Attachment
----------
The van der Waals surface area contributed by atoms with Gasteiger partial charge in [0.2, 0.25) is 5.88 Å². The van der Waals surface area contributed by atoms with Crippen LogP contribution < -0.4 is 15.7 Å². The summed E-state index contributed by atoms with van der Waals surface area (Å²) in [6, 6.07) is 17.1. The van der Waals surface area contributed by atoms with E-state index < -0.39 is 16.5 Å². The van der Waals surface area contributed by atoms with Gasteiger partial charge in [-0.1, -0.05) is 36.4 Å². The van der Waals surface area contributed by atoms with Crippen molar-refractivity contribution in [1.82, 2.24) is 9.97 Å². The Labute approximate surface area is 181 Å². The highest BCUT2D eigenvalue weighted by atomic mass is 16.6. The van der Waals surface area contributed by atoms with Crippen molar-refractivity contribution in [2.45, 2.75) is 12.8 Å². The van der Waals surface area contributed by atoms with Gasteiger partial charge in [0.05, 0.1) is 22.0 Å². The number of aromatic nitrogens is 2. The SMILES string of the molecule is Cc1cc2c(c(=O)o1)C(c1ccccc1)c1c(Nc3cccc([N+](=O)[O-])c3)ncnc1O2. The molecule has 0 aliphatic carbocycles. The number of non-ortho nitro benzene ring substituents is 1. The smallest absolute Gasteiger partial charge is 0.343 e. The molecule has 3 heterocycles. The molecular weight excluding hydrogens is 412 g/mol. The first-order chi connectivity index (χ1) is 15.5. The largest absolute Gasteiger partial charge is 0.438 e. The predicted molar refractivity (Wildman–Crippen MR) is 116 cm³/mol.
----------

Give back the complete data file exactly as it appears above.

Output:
The van der Waals surface area contributed by atoms with Gasteiger partial charge in [0.2, 0.25) is 5.88 Å². The van der Waals surface area contributed by atoms with Crippen LogP contribution < -0.4 is 15.7 Å². The summed E-state index contributed by atoms with van der Waals surface area (Å²) in [6, 6.07) is 17.1. The van der Waals surface area contributed by atoms with E-state index < -0.39 is 16.5 Å². The van der Waals surface area contributed by atoms with Gasteiger partial charge in [-0.1, -0.05) is 36.4 Å². The van der Waals surface area contributed by atoms with Crippen molar-refractivity contribution in [1.82, 2.24) is 9.97 Å². The Labute approximate surface area is 181 Å². The highest BCUT2D eigenvalue weighted by atomic mass is 16.6. The van der Waals surface area contributed by atoms with Crippen molar-refractivity contribution in [2.45, 2.75) is 12.8 Å². The van der Waals surface area contributed by atoms with Gasteiger partial charge in [0.05, 0.1) is 22.0 Å². The number of aromatic nitrogens is 2. The SMILES string of the molecule is Cc1cc2c(c(=O)o1)C(c1ccccc1)c1c(Nc3cccc([N+](=O)[O-])c3)ncnc1O2. The molecule has 0 aliphatic carbocycles. The number of non-ortho nitro benzene ring substituents is 1. The smallest absolute Gasteiger partial charge is 0.343 e. The molecule has 3 heterocycles. The molecular weight excluding hydrogens is 412 g/mol. The first-order chi connectivity index (χ1) is 15.5. The largest absolute Gasteiger partial charge is 0.438 e. The predicted molar refractivity (Wildman–Crippen MR) is 116 cm³/mol.